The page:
In Moore v. Fidelity & Cas. Co. of N.Y., 207 N.C. 433, 437, 177 S.E. 406, 408 (1934), the court stated, "actual discovery of the fraud or mistake is not always conclusive.Summary of this case from Stone v. Gateway Bank & Trust Co. (In re Stone)
(Filed 12 December, 1934.)
1. Limitation of Actions B g — Suit for reformation held instituted as of date of amendment of complaint to state cause of action therefor.
Defendant surety company issued its bonds securing county funds on deposit in a bank. Upon the loss of the funds through the insolvency of the bank, suit was instituted on the bonds. Part of the county funds were on general deposit and part were represented by certificates of deposit, and defendant surety company set up the defense that the bonds contained a clause which provided that funds represented by certificates of deposit should not be covered by the bonds. Thereafter plaintiff was allowed to amend his complaint so as to allege that the clause exempting certificates of deposit was inserted through the mutual mistake of the parties and that the clause should be eliminated therefrom: Held. suit for reformation of the bonds was instituted as of the date of the amendment of the complaint.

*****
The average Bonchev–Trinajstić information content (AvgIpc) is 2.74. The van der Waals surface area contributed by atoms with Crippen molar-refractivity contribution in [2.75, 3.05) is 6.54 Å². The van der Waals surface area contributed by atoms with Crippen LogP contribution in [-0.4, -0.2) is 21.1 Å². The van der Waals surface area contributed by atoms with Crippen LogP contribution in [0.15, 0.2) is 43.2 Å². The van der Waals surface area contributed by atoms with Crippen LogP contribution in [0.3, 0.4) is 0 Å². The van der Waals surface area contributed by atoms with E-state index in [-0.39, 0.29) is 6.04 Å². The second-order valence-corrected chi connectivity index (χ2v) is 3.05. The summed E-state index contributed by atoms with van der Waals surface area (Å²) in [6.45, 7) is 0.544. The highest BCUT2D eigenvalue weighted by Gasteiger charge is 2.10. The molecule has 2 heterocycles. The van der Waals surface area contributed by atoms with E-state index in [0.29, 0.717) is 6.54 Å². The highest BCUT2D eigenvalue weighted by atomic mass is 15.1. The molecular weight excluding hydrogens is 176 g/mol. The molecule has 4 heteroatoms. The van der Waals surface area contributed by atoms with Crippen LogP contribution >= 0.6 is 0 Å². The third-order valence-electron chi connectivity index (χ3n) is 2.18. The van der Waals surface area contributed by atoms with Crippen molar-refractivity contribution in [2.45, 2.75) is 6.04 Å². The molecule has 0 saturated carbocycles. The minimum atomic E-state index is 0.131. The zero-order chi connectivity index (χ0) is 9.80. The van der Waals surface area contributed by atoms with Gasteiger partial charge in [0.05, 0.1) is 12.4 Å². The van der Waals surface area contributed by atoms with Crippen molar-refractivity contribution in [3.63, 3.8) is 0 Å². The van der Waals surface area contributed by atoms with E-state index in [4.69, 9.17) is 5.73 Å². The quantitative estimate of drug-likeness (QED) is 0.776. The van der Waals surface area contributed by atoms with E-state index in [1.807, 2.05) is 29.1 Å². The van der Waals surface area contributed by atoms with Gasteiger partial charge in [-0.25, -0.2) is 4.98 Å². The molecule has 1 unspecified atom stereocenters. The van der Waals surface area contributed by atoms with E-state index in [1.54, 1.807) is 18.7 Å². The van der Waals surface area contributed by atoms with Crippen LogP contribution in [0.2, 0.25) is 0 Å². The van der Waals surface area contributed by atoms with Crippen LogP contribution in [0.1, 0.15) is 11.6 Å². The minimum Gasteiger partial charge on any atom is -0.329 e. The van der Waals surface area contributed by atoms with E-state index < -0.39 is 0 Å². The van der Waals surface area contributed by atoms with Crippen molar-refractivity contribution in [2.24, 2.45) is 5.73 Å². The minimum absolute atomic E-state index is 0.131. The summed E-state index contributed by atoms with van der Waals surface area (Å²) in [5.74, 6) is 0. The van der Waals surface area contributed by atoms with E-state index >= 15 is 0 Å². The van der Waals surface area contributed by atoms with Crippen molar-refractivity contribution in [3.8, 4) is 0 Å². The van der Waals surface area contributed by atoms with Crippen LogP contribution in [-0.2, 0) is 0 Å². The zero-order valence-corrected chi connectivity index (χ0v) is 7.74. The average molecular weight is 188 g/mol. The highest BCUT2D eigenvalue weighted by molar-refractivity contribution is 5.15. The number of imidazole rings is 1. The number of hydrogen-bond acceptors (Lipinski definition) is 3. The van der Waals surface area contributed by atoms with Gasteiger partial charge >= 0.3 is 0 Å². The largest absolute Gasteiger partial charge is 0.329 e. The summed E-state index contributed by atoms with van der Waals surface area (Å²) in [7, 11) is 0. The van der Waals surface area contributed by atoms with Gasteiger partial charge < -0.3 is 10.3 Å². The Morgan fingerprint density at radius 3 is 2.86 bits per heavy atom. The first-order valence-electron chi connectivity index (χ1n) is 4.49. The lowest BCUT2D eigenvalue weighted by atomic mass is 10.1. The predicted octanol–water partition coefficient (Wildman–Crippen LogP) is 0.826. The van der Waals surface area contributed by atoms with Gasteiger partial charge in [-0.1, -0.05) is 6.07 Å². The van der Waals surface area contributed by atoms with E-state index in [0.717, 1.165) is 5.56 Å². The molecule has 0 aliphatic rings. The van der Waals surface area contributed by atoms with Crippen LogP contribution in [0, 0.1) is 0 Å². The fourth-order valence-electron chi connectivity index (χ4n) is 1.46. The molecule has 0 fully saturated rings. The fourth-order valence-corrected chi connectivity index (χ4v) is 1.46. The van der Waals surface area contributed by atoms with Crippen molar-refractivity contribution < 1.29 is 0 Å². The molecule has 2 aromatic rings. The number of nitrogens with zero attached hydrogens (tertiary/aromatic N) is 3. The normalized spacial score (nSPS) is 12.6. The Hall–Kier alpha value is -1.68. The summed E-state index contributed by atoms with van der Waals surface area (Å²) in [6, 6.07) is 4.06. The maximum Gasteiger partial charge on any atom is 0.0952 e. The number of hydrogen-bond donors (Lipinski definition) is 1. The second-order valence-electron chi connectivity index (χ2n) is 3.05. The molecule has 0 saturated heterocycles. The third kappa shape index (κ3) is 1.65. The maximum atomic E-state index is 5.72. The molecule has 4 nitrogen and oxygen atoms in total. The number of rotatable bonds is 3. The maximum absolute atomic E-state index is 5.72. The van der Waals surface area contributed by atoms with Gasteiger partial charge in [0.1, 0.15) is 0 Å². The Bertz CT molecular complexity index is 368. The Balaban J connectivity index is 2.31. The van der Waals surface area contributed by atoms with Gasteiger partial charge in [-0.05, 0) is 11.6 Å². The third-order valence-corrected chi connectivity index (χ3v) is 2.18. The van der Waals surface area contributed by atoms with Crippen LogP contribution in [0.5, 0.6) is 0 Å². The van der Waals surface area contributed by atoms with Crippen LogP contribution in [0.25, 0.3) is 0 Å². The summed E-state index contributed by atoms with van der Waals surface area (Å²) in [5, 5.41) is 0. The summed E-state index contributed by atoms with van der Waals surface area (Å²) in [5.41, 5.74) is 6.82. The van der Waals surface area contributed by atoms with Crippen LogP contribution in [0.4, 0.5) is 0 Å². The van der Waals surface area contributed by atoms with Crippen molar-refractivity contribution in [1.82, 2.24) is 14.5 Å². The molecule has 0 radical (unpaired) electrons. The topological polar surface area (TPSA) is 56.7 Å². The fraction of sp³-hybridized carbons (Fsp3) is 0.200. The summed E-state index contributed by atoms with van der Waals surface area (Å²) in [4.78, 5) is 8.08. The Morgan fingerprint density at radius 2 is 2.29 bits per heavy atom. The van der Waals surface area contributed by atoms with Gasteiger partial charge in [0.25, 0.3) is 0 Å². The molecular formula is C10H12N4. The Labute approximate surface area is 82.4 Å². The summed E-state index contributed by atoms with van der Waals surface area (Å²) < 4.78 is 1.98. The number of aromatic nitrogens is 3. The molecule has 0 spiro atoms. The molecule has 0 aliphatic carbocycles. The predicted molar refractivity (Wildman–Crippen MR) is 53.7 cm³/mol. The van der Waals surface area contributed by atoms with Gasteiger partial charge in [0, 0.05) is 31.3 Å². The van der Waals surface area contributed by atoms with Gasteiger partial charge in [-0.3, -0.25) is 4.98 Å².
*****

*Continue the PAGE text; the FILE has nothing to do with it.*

2. Reformation of Instruments A a —
Equity has the power to reform instruments for mutual mistake of the parties, or for mistake of one party induced by the fraud of the other, in order to make the instruments express the true intent of the parties.
3. Limitation of Actions B b —
A cause of action for reformation of an instrument for fraud or mistake accrues when the fraud or mistake is discovered, or when it should have been discovered in the exercise of due diligence.
4. Same — Cause of action for reformation of bonds held barred by three-year statute under facts of this case.
Bonds securing county funds on deposit in a bank contained a clause stipulating in unequivocal terms that the bonds should not cover county funds represented by certificates of deposit. The county treasurer brought suit on the bonds to recover funds of the county on general deposit and funds represented by certificates of deposit, and sought to have the bonds reformed by eliminating the clause exempting certificates of deposit because of the mutual mistake of the parties. Defendant surety company pleaded the three-year statute of limitations, C. S., 441 (9), it appearing that the action was begun some five years after the delivery of the bonds. Plaintiff alleged in his reply that the clause exempting certificates of deposit was not discovered until after the failure of the bank in which the county funds were deposited: Held, the actual time of the discovery of the alleged mistake is not determinative, but the cause of action for reformation of the bonds accrued when the mistake should have been discovered by plaintiff in the exercise of due diligence, and plaintiff being an educated man, and there being no evidence of any effort to conceal the plain language of the bonds or to prevent plaintiff from reading them, plaintiff's cause of action was barred by the statute.
CIVIL ACTION, before Daniels, J., at First May Term, 1934, of PITT.
J. B. James for plaintiff.
Ruark Ruark for defendants.